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EMOTIONAL BODILY EXPERIENCE, DEPRESSIVITY AND EATING DISORDER SYMPTOMS. THE ROLE OF CULTURE. A new Assessment Tool for Clinical Applications.

Gaete Celis, María Isabel

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Abstract

The present dissertation is aimed at developing a conceptualization and operationalization of emotional bodily experience (EBE) that be clinically useful, and able to distinguish between genders, and adaptive and maladaptive forms of bodily experience in association with depressivity and eating disorder symptoms. It is also aimed at exploring how culture shapes emotional bodily experience of individuals. Thus, a first part corresponds to the development of the notion of emotional bodily experience built upon the phenomenology of the body and the phenomenology of affectivity. Likewise, it was also proposed the hypothesis of the embodied defense for the comprehension of eating disorder psychopathology. Secondly, the development and validation of the Emotional Bodily Experience Questionnaire (EBEQ) was conducted through three different studies: A first study aimed at the operationalization of the EBE construct into a self-report questionnaire, a second study for the validation of the preliminary theoretical structure of the questionnaire, and a third study testing the psychometric properties of the final structure of EBEQ. Finally, a third part of this dissertation was aimed at testing the association of EBEQ with clinical and cultural variables. The methodology used was cross-sectional, comparative and exploratory while this investigation is rising a new variable (EBEQ) which it is expected to be a first step for further research. Two samples were recruited: a Chilean sample of 402 young adults, and a German sample of 50 young adults. Results present a final version of 27 items and 6 scales of EBEQ with good psychometric properties, reliability and validation indexes. Likewise, satisfactory ability for distinguishing between groups was observed. It gives support to the hypotheses about gender differences with higher levels of attention to the body and higher levels of affect intensity of bodily experiences for women compared with men. Likewise, EBEQ showed satisfactory ability to distinguish between a clinical sample (27 females referred to a specialized treatment with a diagnosis of eating disorder (ED)) and a non-clinical sample (183 females from general population sample). ED patients showed usually paying more attention to their bodies, paying more attention to their bodies when feeling negative emotions, and at contexts of public exposure. Non-clinical sample showed an overall significantly higher level of affect intensity of bodily experiences than ED patients. Otherwise, it was observed significant positive associations between depressivity and attention to bodily signals of negative emotions (ABRS), and between ABRS and ED symptoms within the Chilean sample from general population. A significant mediation effect was observed of ABRS in the association between depressivity and eating disorders giving support to the hypothesis of the embodied defense which proposes that ED symptoms express a defense mechanism against negative emotions by means of an increased attentional focus on the body retaining by this means a sense of safety and control. Finally, comparison of emotional bodily experience between Germans and Chileans showed Chileans paying significantly higher attention to their bodily signals of basic emotions and of negative emotions than Germans. By its part Germans showed paying usually more attention both to their bodies and to the environment than Chileans. There was a significant and positive association between attentional focus on bodily signals of negative emotions and ED symptoms with a significant moderating role of culture, while this association remains significant for Chileans but not for Germans. The role of emotional bodily experience on gender, clinical and cultural variables is discussed highlighting the relevance for the development and validation of psychotherapeutic approaches which considers the relevance of bodily experience on the expression of psychopathology. It is also discussed future directions for the study of adaptive and maladaptive forms of EBE and the role of implicit and explicit forms of bodily awareness, with attentional focus on the body taking part of the explicit form.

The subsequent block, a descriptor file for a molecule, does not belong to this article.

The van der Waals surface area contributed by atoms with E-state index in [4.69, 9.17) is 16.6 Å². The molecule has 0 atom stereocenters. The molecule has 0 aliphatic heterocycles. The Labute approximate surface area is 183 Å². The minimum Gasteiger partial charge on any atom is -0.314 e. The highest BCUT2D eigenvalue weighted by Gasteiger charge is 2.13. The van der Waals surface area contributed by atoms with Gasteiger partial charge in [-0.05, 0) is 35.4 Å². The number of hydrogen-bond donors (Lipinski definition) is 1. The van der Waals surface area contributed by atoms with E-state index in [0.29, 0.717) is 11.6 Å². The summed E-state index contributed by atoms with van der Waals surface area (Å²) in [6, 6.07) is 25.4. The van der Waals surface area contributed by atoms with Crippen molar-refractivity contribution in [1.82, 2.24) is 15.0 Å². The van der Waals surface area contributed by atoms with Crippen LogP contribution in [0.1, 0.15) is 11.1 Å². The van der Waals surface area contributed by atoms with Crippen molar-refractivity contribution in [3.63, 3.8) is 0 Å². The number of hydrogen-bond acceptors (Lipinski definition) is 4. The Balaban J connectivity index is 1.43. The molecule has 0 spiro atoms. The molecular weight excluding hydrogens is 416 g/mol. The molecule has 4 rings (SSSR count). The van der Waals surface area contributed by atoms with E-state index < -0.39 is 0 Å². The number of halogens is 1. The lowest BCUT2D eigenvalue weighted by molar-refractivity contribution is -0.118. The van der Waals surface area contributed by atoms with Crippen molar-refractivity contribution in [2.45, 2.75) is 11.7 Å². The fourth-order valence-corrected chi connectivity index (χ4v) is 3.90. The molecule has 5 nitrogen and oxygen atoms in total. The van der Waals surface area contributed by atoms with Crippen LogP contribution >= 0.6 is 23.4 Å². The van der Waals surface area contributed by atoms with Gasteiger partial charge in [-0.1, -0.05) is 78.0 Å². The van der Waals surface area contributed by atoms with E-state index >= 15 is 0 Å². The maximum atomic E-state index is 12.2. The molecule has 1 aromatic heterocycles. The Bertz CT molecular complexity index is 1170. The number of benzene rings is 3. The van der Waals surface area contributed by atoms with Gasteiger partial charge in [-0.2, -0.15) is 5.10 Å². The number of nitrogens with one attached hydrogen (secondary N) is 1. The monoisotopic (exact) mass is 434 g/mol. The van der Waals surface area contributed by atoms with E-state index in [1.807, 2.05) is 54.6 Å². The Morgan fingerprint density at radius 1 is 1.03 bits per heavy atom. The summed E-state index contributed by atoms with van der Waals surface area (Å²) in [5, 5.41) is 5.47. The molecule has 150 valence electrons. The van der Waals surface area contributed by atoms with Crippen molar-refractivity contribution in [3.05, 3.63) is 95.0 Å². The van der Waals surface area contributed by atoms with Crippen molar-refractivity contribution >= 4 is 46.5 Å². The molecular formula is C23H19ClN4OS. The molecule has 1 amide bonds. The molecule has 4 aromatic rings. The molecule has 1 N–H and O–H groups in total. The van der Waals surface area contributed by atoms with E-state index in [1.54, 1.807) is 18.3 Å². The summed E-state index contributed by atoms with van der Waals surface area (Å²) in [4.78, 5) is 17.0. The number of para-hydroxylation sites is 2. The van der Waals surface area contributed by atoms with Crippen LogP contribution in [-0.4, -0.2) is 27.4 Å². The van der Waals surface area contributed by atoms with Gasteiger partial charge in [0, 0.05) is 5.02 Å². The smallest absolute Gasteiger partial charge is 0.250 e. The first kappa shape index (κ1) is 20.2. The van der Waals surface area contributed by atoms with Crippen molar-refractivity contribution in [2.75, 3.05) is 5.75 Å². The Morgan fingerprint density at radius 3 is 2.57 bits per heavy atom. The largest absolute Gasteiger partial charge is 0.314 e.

Item Type: Dissertation
Supervisor: Cierpka, Prof. Dr. Manfred
Place of Publication: Heidelberg
Date of thesis defense: 8 March 2016
Date Deposited: 23 May 2017 07:10
Date: 2017
Faculties / Institutes: The Faculty of Behavioural and Cultural Studies > Institute of Psychology
Subjects: 150 Psychology
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